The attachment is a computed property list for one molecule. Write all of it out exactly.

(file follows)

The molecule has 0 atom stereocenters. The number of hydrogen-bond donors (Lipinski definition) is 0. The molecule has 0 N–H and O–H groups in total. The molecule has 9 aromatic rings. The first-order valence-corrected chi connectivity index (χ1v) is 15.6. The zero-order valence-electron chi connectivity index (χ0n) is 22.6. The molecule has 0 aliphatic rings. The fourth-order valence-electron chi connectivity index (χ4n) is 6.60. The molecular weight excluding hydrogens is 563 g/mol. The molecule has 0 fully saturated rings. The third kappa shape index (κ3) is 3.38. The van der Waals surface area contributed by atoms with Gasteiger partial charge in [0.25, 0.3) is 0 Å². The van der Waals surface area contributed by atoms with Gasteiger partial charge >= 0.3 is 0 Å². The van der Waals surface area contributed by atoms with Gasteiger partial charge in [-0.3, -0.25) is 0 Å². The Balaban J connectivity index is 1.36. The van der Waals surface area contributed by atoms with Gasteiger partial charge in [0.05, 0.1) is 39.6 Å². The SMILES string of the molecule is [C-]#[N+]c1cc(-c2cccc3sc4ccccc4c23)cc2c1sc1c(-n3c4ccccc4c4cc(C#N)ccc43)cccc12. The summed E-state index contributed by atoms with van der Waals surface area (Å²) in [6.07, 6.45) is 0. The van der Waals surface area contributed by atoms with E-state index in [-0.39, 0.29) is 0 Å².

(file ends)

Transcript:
The molecule has 0 atom stereocenters. The number of hydrogen-bond donors (Lipinski definition) is 0. The molecule has 0 N–H and O–H groups in total. The molecule has 9 aromatic rings. The first-order valence-corrected chi connectivity index (χ1v) is 15.6. The zero-order valence-electron chi connectivity index (χ0n) is 22.6. The molecule has 0 aliphatic rings. The fourth-order valence-electron chi connectivity index (χ4n) is 6.60. The molecular weight excluding hydrogens is 563 g/mol. The molecule has 0 fully saturated rings. The third kappa shape index (κ3) is 3.38. The van der Waals surface area contributed by atoms with Gasteiger partial charge in [0.25, 0.3) is 0 Å². The van der Waals surface area contributed by atoms with Gasteiger partial charge >= 0.3 is 0 Å². The van der Waals surface area contributed by atoms with Gasteiger partial charge in [-0.3, -0.25) is 0 Å². The Balaban J connectivity index is 1.36. The van der Waals surface area contributed by atoms with Gasteiger partial charge in [0.05, 0.1) is 39.6 Å². The SMILES string of the molecule is [C-]#[N+]c1cc(-c2cccc3sc4ccccc4c23)cc2c1sc1c(-n3c4ccccc4c4cc(C#N)ccc43)cccc12. The summed E-state index contributed by atoms with van der Waals surface area (Å²) in [6.07, 6.45) is 0. The van der Waals surface area contributed by atoms with E-state index in [-0.39, 0.29) is 0 Å².